- each of the stacked coil elements is disposed substantially proximate to at least one other of the stacked coil elements;
- each of the stacked coil elements is produced in the form of a strip, without any additional process to form insulation thereon,
- each of the stacked coil elements is contaminated on its outer surfaces during production, and
- there is a contact resistance of at least 10 μΩ between adjacent stacked coil elements.
2. The machine as claimed in claim 1, wherein when each coil element is contaminated, an oxide coating is formed on at least one side.
3. The machine as claimed in claim 2, wherein the oxide coating is Al2O3.
4. The machine as claimed in claim 1, wherein the coil elements are not cleaned after being produced.
5. The machine as claimed in claim 1, wherein the stacked coil elements are impregnated with synthetic resin using wet-winding technology.
6. The machine as claimed in claim 1, wherein the stacked coil elements together have a maximum power loss of 10 W, and a shunt resistance of at least 100 mμ.
7. The machine as claimed in claim 1, wherein the contact resistance between adjacent stacked coil elements is at least 20 μΩ.
8. The machine as claimed in claim 1 wherein the core and the stacked coil element serve as a magnet for an accelerator device or a magnetic-resonance device.
9. The machine as claimed in claim 3, wherein the coil elements are not cleaned after being produced.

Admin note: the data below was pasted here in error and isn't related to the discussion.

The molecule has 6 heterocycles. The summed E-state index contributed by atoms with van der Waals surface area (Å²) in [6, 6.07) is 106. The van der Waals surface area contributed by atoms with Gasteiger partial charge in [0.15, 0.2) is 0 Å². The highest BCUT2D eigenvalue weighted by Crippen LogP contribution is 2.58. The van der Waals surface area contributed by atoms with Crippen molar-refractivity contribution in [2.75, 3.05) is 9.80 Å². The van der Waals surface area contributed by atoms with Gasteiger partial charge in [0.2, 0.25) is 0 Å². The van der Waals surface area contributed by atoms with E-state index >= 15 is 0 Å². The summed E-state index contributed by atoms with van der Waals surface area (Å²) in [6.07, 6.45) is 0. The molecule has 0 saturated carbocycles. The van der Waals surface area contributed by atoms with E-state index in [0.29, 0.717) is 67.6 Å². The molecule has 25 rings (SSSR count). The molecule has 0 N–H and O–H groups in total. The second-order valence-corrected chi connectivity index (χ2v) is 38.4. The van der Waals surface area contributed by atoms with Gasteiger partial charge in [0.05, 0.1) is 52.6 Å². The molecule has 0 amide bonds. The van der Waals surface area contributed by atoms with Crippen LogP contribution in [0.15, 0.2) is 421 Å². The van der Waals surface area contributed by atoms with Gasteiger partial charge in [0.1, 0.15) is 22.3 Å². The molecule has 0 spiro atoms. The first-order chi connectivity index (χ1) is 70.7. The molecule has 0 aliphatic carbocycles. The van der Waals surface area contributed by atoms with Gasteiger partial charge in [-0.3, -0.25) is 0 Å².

10. The machine as claimed in claim 9, wherein the stacked coil elements are impregnated with synthetic resin using wet-winding technology.
11. The machine as claimed in claim 10, wherein the stacked coil elements together have a maximum power loss of 10 W, and a shunt resistance of at least 100 mΩ.
12. The machine as claimed in claim 11, wherein the contact resistance between adjacent stacked coil elements is at least 20 μΩ.
13. The machine as claimed in claim 12 wherein the plurality of stacked coil elements serves as a magnet for an accelerator device or a magnetic-resonance device.
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Filed: Aug 11, 2005
Date of Patent: Jul 28, 2009
Patent Publication Number: 20080055026
Assignee: Siemens Aktiengesellschaft (Munich)
Inventors: Michael Frank (Uttenreuth), Peter Kummeth (Herzogenaurach), Adolf Kühn (Röthenbach), Peter Massek (Forchheim), Peter van Haβelt (Erlangen)
Primary Examiner: Ramon M Barrera
Attorney: Staas & Halsey LLP
Application Number: 11/660,904
International Classification: H01F 6/00 (20060101);